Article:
Though ancestors of the modern horse are thought to have inhabited Chile in the Pleistocene, these creatures had long disappeared by the modern era. When the Spanish arrived in South America with their horses, the animal was unknown on the continent, but the natives - particularly the Mapuche of southern Chile - soon realized the advantages which horses implied. The incorporation of the horse was instrumental in the Mapuches' centuries-long resistance to the Conquistadors, and the spread of their culture into the Argentine pampa.
Today, the widespread use of horses is one of the most salient characteristics of Chilean rural life. Motorized vehicles still haven't replaced horses as the primary vehicle of the Chilean cowboy, or huaso. The Chilean rodeo - entirely different from the sport practiced in the US - is a much-anticipated annual event in towns large and small, while thoroughbred breeding and racing has a long and prominent history in the Central Valley. Horses are available for hourly or daily rental on nearly every beach and in many national parks. El Caballo Chileno is ever present, much talked about and admired.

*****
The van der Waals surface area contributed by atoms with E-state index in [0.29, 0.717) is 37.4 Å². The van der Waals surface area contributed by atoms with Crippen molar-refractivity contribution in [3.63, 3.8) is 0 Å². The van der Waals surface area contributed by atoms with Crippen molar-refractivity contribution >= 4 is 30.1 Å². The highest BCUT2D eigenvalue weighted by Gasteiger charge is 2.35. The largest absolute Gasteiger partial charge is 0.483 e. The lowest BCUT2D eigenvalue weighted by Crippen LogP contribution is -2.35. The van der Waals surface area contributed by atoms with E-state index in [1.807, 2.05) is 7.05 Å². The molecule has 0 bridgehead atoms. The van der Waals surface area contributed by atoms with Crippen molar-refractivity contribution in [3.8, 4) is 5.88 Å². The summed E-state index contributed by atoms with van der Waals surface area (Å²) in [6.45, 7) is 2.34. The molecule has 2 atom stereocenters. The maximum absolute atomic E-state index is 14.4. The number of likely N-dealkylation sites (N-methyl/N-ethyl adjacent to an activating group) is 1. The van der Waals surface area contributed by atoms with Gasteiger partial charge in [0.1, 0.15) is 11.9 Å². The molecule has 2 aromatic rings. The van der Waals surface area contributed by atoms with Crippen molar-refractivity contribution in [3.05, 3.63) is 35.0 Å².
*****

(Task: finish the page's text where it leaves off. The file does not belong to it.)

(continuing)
Participants in horsepacking trips and day rides will find that they have engaged in a cultural experience as much as an athletic one; most often outfitters will contract horses from a local arriero who will serve as guide and groom. These arrieros, with their unique clothing and equipment, local knowledge and customs, provide a glimpse at one of the most traditional sectors of modern Chilean society, a slice of living history.
Travelers should note the difference between horseback riding and horse trekking, the latter of which usually implies using horses only as pack animals.
Thanks to the Tourism Promotion Corporation of Chile : 202-530-4109